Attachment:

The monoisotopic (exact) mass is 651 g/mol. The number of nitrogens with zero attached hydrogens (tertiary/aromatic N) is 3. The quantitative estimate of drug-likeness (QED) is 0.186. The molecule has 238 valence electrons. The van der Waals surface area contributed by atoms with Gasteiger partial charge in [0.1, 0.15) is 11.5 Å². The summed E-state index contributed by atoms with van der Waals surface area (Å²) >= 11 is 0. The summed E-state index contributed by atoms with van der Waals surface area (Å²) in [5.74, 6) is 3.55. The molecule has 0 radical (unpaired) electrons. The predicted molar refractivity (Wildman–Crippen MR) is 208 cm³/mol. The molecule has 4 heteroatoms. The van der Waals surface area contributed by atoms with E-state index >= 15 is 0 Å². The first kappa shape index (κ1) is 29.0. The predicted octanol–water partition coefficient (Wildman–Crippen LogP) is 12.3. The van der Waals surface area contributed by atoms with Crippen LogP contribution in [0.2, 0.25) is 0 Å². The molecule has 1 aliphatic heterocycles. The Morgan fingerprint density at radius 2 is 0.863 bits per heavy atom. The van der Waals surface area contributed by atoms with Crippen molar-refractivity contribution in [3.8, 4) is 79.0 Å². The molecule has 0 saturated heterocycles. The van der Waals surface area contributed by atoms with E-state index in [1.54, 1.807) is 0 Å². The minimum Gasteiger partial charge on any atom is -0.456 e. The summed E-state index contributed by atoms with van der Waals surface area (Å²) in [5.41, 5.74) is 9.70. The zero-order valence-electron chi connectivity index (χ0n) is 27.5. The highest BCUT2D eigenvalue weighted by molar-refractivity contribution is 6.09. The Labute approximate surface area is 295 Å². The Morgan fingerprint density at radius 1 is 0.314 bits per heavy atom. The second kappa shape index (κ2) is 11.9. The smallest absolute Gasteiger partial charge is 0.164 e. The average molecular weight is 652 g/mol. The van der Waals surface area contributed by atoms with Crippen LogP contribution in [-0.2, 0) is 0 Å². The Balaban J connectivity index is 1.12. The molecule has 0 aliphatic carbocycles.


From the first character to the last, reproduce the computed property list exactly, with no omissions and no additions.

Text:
The monoisotopic (exact) mass is 651 g/mol. The number of nitrogens with zero attached hydrogens (tertiary/aromatic N) is 3. The quantitative estimate of drug-likeness (QED) is 0.186. The molecule has 238 valence electrons. The van der Waals surface area contributed by atoms with Gasteiger partial charge in [0.1, 0.15) is 11.5 Å². The summed E-state index contributed by atoms with van der Waals surface area (Å²) >= 11 is 0. The summed E-state index contributed by atoms with van der Waals surface area (Å²) in [5.74, 6) is 3.55. The molecule has 0 radical (unpaired) electrons. The predicted molar refractivity (Wildman–Crippen MR) is 208 cm³/mol. The molecule has 4 heteroatoms. The van der Waals surface area contributed by atoms with E-state index >= 15 is 0 Å². The first kappa shape index (κ1) is 29.0. The predicted octanol–water partition coefficient (Wildman–Crippen LogP) is 12.3. The van der Waals surface area contributed by atoms with Crippen LogP contribution in [0.2, 0.25) is 0 Å². The molecule has 1 aliphatic heterocycles. The Morgan fingerprint density at radius 2 is 0.863 bits per heavy atom. The van der Waals surface area contributed by atoms with Crippen molar-refractivity contribution in [3.8, 4) is 79.0 Å². The molecule has 0 saturated heterocycles. The van der Waals surface area contributed by atoms with E-state index in [1.54, 1.807) is 0 Å². The minimum Gasteiger partial charge on any atom is -0.456 e. The summed E-state index contributed by atoms with van der Waals surface area (Å²) in [5.41, 5.74) is 9.70. The zero-order valence-electron chi connectivity index (χ0n) is 27.5. The highest BCUT2D eigenvalue weighted by molar-refractivity contribution is 6.09. The Labute approximate surface area is 295 Å². The Morgan fingerprint density at radius 1 is 0.314 bits per heavy atom. The second kappa shape index (κ2) is 11.9. The smallest absolute Gasteiger partial charge is 0.164 e. The average molecular weight is 652 g/mol. The van der Waals surface area contributed by atoms with Crippen LogP contribution in [-0.2, 0) is 0 Å². The Balaban J connectivity index is 1.12. The molecule has 0 aliphatic carbocycles.